If John Steinhilber tells you he's not tired, he's lyin'.
"I don't have a choice," he said. "This is my own decision."
One of few coaches to go from a winter season (basketball) to a spring season (baseball), Hebron's Steinhilber also belongs to a much smaller fraternity -- those who have won sectionals in both in the same year.
"Who's ever done that?" Hawks senior Damon Wallace wondered.
Wallace, Kyle Joyce and Brad Stooksbury are all baseball players who also hooped for Steinhilber. Freshman Kyle Hanaway was also along for the post-season roundball ride, though he spent the regular season on junior varsity.
"It's crazy," said Steinhilber, who takes the Hawks to South Bend Saturday for the Class 2A semistate.
That's a good word to describe it. The Monday after Hebron lost to Bowman Academy in the basketball regional, baseball practice started. Three days ago, summer basketball workouts started. Steinhilber took a couple days off back in March and gave his players the option of a week's break.
"I decided to go straight into it," Wallace said. "I thought I wouldn't think about (basketball) as much. This year, it wasn't so hard. It was sort of different with everything going on. It seemed easier, more fun, at the beginning of baseball."
For the coach and players, it's been roughly six days a week together for about seven straight months.
"I'm going to miss these seniors," Steinhilber said. "They're like my sons. The only time I'm not with them is in the fall and on Sundays."
By all accounts, it's an amicable yet respectful relationship, with a time for fun and a time for business. The players say their coach is a lot more laid back on the diamond than the court, which can be chalked up somewhat to the natures of the games, but his principles and passion are the same.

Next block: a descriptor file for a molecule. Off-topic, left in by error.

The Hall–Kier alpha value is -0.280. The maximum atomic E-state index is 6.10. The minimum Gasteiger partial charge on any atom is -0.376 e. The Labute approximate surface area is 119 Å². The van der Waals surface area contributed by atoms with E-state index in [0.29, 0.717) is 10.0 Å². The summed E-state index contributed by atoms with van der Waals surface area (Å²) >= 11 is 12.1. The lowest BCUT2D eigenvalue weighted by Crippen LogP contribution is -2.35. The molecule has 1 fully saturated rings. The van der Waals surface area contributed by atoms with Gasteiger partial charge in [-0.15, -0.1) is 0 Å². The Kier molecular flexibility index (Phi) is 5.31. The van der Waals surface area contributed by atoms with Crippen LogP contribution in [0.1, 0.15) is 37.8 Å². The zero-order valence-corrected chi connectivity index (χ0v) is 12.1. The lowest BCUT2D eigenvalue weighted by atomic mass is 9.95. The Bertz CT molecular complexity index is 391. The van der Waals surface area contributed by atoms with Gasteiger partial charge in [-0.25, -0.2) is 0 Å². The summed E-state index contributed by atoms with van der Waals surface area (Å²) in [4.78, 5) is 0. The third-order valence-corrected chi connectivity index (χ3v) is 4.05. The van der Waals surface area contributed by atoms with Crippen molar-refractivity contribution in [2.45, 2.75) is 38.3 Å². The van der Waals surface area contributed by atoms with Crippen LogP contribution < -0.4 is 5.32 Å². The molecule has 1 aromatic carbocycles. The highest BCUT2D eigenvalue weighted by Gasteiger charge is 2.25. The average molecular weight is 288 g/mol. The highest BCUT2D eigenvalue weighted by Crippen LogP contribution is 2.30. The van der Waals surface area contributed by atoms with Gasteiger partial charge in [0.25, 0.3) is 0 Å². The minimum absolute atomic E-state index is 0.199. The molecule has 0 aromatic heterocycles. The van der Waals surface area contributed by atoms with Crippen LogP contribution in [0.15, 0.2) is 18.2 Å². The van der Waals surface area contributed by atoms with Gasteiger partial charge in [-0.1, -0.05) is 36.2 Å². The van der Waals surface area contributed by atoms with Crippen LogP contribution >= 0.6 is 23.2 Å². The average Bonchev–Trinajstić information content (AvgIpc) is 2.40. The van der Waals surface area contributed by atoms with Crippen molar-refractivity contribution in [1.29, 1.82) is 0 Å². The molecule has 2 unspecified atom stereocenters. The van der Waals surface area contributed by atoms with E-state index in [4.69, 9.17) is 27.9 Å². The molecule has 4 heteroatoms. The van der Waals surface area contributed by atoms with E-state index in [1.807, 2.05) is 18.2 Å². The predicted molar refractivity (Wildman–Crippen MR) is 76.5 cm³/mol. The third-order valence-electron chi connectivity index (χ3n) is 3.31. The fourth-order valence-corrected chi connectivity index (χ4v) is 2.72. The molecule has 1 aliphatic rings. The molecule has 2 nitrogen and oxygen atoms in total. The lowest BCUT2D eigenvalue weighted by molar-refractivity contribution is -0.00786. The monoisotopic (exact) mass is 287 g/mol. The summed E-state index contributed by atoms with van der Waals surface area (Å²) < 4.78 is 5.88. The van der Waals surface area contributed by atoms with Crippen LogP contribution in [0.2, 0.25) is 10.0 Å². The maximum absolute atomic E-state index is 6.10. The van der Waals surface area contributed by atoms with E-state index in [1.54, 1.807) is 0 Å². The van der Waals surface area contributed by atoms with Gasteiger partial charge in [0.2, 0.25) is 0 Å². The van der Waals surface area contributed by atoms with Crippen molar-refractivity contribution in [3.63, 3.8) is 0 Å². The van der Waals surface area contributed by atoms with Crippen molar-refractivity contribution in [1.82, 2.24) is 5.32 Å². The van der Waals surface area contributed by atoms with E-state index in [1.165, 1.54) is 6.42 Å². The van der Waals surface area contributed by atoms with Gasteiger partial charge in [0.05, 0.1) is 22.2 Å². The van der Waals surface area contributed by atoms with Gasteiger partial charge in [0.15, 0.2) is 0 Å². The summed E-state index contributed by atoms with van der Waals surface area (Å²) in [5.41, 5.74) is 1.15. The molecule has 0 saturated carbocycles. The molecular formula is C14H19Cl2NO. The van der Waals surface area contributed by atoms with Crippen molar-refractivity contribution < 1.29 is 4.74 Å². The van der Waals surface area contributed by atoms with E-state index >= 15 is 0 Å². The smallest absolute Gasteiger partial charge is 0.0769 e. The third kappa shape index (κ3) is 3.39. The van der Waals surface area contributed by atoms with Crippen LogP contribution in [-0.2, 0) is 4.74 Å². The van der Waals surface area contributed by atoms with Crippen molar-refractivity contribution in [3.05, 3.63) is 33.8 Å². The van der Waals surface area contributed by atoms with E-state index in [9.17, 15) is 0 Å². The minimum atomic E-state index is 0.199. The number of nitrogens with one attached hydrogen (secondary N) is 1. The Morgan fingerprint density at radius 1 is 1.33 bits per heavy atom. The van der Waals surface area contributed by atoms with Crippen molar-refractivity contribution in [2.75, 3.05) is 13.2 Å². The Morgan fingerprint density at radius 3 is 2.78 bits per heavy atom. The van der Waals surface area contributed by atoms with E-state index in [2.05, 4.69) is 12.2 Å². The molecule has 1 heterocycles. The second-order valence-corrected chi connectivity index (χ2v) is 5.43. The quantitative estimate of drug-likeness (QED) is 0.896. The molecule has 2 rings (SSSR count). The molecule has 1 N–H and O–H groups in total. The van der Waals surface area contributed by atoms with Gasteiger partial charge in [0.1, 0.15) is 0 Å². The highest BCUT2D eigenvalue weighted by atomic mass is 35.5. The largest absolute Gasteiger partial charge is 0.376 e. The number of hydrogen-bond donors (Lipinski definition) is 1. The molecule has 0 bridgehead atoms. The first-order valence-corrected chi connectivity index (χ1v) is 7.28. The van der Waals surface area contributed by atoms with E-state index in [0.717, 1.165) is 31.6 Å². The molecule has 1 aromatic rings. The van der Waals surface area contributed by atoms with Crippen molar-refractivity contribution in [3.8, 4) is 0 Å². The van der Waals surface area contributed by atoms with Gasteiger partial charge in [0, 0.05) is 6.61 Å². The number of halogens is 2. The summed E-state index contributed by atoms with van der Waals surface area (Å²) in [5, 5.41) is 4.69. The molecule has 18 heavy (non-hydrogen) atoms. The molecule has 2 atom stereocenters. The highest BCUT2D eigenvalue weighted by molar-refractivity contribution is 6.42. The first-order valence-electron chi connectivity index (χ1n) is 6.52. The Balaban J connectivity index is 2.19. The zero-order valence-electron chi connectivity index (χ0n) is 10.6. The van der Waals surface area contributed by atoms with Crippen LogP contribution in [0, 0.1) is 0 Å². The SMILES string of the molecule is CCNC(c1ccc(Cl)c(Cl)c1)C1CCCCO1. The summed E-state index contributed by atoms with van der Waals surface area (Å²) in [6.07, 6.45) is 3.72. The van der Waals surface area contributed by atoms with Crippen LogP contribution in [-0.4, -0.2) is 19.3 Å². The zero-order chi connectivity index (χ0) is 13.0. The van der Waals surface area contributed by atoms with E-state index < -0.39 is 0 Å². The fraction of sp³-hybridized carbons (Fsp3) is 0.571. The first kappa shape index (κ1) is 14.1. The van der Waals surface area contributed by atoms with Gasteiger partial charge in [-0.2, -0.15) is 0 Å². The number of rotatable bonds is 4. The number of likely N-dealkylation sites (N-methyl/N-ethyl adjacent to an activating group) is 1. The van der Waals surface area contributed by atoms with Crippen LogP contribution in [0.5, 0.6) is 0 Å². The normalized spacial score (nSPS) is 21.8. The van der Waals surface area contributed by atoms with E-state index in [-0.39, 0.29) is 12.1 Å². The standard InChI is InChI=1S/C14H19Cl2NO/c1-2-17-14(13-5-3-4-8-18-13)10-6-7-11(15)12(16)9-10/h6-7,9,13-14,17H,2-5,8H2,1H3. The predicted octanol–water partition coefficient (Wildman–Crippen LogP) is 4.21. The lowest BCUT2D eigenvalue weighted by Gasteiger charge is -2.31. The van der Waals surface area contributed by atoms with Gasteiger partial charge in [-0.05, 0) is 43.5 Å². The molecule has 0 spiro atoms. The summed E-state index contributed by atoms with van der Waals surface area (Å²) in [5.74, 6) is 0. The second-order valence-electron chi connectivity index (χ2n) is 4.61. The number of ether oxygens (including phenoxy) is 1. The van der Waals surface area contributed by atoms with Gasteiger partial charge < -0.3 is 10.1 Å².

"He's a little more uptight in basketball," Joyce said. "He really brings a work ethic to the game. He sets high expectations for us, too. We've got a lot of competitors on the team. Nobody likes to lose. You can tell we're all on board with that."
Wallace jokes that Steinhilber says he doesn't want to bring up basketball during baseball, then invariably does.
"He doesn't want us to lose sight of what our goal is," he said.
Steinhilber admitted to coming on a little strong at the start of baseball, knowing teams wouldn't be overlooking Hebron after its improvement in 2011.
"I was trying to get them to raise their game," he said. "To a man, I think these seniors felt they could get this far. There have been high points and low points, but they took it upon themselves to come together at the right time. They're taking ownership. That's what good teams do."
Were it not for the talented, veteran group, Steinhilber admits it would've been a lot more difficult to recharge the battery coming off the court.
"I knew these guys were hungry," he said. "I'm so into baseball right now, I don't even know when I made the change finally."
Is Steinhilber tired? You bet he is. But he feels he owes it to the kids to give them every last ounce of energy, then find a reserve to give a little more.
"It helps to have such a supportive community," he said. I'm not looking forward to it being over. I'm just looking forward to July. I'm looking forward to moratorium week like never before. I can't wait for a mental break."
June 16 in Indianapolis would be the perfect place to start.
This column represents the writer's opinion. Reach him at firstname.lastname@example.org